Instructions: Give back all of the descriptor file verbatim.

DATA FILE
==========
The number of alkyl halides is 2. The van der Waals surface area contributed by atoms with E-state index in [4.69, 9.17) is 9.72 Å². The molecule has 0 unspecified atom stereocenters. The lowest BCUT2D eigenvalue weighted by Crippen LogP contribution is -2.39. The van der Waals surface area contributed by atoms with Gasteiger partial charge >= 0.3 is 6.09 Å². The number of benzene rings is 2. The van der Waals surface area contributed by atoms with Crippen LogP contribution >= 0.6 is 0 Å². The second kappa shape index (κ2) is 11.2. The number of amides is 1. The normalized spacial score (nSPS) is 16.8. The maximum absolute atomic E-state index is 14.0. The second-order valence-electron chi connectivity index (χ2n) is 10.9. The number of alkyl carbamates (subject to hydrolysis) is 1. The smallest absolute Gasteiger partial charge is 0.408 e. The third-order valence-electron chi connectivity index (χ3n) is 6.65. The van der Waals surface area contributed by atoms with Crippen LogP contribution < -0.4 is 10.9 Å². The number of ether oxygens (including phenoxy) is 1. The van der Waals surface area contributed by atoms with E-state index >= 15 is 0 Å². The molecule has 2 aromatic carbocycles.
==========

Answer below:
The number of alkyl halides is 2. The van der Waals surface area contributed by atoms with E-state index in [4.69, 9.17) is 9.72 Å². The molecule has 0 unspecified atom stereocenters. The lowest BCUT2D eigenvalue weighted by Crippen LogP contribution is -2.39. The van der Waals surface area contributed by atoms with Gasteiger partial charge >= 0.3 is 6.09 Å². The number of benzene rings is 2. The van der Waals surface area contributed by atoms with Crippen LogP contribution >= 0.6 is 0 Å². The second kappa shape index (κ2) is 11.2. The number of amides is 1. The normalized spacial score (nSPS) is 16.8. The maximum absolute atomic E-state index is 14.0. The second-order valence-electron chi connectivity index (χ2n) is 10.9. The number of alkyl carbamates (subject to hydrolysis) is 1. The smallest absolute Gasteiger partial charge is 0.408 e. The third-order valence-electron chi connectivity index (χ3n) is 6.65. The van der Waals surface area contributed by atoms with Crippen LogP contribution < -0.4 is 10.9 Å². The number of ether oxygens (including phenoxy) is 1. The van der Waals surface area contributed by atoms with E-state index >= 15 is 0 Å². The molecule has 2 aromatic carbocycles.